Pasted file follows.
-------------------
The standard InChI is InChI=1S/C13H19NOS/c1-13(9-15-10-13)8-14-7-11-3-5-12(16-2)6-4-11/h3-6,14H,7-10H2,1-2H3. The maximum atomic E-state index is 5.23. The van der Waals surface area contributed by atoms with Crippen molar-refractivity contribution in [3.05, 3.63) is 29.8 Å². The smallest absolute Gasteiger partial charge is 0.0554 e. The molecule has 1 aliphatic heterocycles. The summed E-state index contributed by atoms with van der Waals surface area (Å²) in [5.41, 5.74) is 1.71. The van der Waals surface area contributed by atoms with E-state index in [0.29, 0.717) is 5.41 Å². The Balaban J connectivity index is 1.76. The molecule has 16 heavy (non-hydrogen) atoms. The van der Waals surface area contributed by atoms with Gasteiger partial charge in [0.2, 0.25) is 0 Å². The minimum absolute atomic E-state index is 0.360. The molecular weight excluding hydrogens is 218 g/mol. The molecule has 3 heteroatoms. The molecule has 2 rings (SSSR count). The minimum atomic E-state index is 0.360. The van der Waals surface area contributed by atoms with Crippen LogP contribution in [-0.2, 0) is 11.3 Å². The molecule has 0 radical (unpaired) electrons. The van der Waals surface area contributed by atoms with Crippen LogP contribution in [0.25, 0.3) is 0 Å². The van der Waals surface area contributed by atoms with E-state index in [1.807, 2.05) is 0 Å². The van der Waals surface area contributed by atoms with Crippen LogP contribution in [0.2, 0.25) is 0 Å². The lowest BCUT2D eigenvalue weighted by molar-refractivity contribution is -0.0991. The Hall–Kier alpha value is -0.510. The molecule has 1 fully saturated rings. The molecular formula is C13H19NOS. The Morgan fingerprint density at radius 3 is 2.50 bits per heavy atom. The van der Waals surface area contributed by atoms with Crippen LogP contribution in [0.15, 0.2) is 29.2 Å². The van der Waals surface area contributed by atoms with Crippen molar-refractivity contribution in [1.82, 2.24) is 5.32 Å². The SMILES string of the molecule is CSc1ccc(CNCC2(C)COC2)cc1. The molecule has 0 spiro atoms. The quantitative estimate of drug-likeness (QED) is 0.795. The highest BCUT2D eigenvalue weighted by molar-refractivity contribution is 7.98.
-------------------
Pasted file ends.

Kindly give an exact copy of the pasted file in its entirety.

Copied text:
The standard InChI is InChI=1S/C13H19NOS/c1-13(9-15-10-13)8-14-7-11-3-5-12(16-2)6-4-11/h3-6,14H,7-10H2,1-2H3. The maximum atomic E-state index is 5.23. The van der Waals surface area contributed by atoms with Crippen molar-refractivity contribution in [3.05, 3.63) is 29.8 Å². The smallest absolute Gasteiger partial charge is 0.0554 e. The molecule has 1 aliphatic heterocycles. The summed E-state index contributed by atoms with van der Waals surface area (Å²) in [5.41, 5.74) is 1.71. The van der Waals surface area contributed by atoms with E-state index in [0.29, 0.717) is 5.41 Å². The Balaban J connectivity index is 1.76. The molecule has 16 heavy (non-hydrogen) atoms. The van der Waals surface area contributed by atoms with Gasteiger partial charge in [0.2, 0.25) is 0 Å². The minimum absolute atomic E-state index is 0.360. The molecular weight excluding hydrogens is 218 g/mol. The molecule has 3 heteroatoms. The molecule has 2 rings (SSSR count). The minimum atomic E-state index is 0.360. The van der Waals surface area contributed by atoms with Crippen LogP contribution in [-0.2, 0) is 11.3 Å². The molecule has 0 radical (unpaired) electrons. The van der Waals surface area contributed by atoms with Crippen LogP contribution in [0.25, 0.3) is 0 Å². The van der Waals surface area contributed by atoms with E-state index in [1.807, 2.05) is 0 Å². The van der Waals surface area contributed by atoms with Crippen LogP contribution in [0.2, 0.25) is 0 Å². The lowest BCUT2D eigenvalue weighted by molar-refractivity contribution is -0.0991. The Hall–Kier alpha value is -0.510. The molecule has 1 fully saturated rings. The molecular formula is C13H19NOS. The Morgan fingerprint density at radius 3 is 2.50 bits per heavy atom. The van der Waals surface area contributed by atoms with Crippen LogP contribution in [0.15, 0.2) is 29.2 Å². The van der Waals surface area contributed by atoms with Crippen molar-refractivity contribution in [1.82, 2.24) is 5.32 Å². The SMILES string of the molecule is CSc1ccc(CNCC2(C)COC2)cc1. The molecule has 0 spiro atoms. The quantitative estimate of drug-likeness (QED) is 0.795. The highest BCUT2D eigenvalue weighted by molar-refractivity contribution is 7.98.